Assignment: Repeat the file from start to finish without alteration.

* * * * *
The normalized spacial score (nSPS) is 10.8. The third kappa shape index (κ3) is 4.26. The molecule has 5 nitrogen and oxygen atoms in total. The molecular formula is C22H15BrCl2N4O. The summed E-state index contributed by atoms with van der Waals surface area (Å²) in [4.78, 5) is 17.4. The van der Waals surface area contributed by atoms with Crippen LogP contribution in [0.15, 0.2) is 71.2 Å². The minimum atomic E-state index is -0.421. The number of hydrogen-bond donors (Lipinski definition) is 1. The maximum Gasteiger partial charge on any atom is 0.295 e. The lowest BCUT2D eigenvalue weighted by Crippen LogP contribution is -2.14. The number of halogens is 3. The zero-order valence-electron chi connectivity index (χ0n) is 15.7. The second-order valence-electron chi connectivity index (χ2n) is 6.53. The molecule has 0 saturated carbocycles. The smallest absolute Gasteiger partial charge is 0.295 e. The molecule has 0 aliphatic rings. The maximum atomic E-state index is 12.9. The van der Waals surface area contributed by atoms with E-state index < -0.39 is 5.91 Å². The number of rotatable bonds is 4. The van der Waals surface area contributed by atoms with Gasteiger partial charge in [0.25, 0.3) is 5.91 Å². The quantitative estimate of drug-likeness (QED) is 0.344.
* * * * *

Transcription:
The normalized spacial score (nSPS) is 10.8. The third kappa shape index (κ3) is 4.26. The molecule has 5 nitrogen and oxygen atoms in total. The molecular formula is C22H15BrCl2N4O. The summed E-state index contributed by atoms with van der Waals surface area (Å²) in [4.78, 5) is 17.4. The van der Waals surface area contributed by atoms with Crippen LogP contribution in [0.15, 0.2) is 71.2 Å². The minimum atomic E-state index is -0.421. The number of hydrogen-bond donors (Lipinski definition) is 1. The maximum Gasteiger partial charge on any atom is 0.295 e. The lowest BCUT2D eigenvalue weighted by Crippen LogP contribution is -2.14. The number of halogens is 3. The zero-order valence-electron chi connectivity index (χ0n) is 15.7. The second-order valence-electron chi connectivity index (χ2n) is 6.53. The molecule has 0 saturated carbocycles. The smallest absolute Gasteiger partial charge is 0.295 e. The molecule has 0 aliphatic rings. The maximum atomic E-state index is 12.9. The van der Waals surface area contributed by atoms with E-state index < -0.39 is 5.91 Å². The number of rotatable bonds is 4. The van der Waals surface area contributed by atoms with Gasteiger partial charge in [0.25, 0.3) is 5.91 Å². The quantitative estimate of drug-likeness (QED) is 0.344.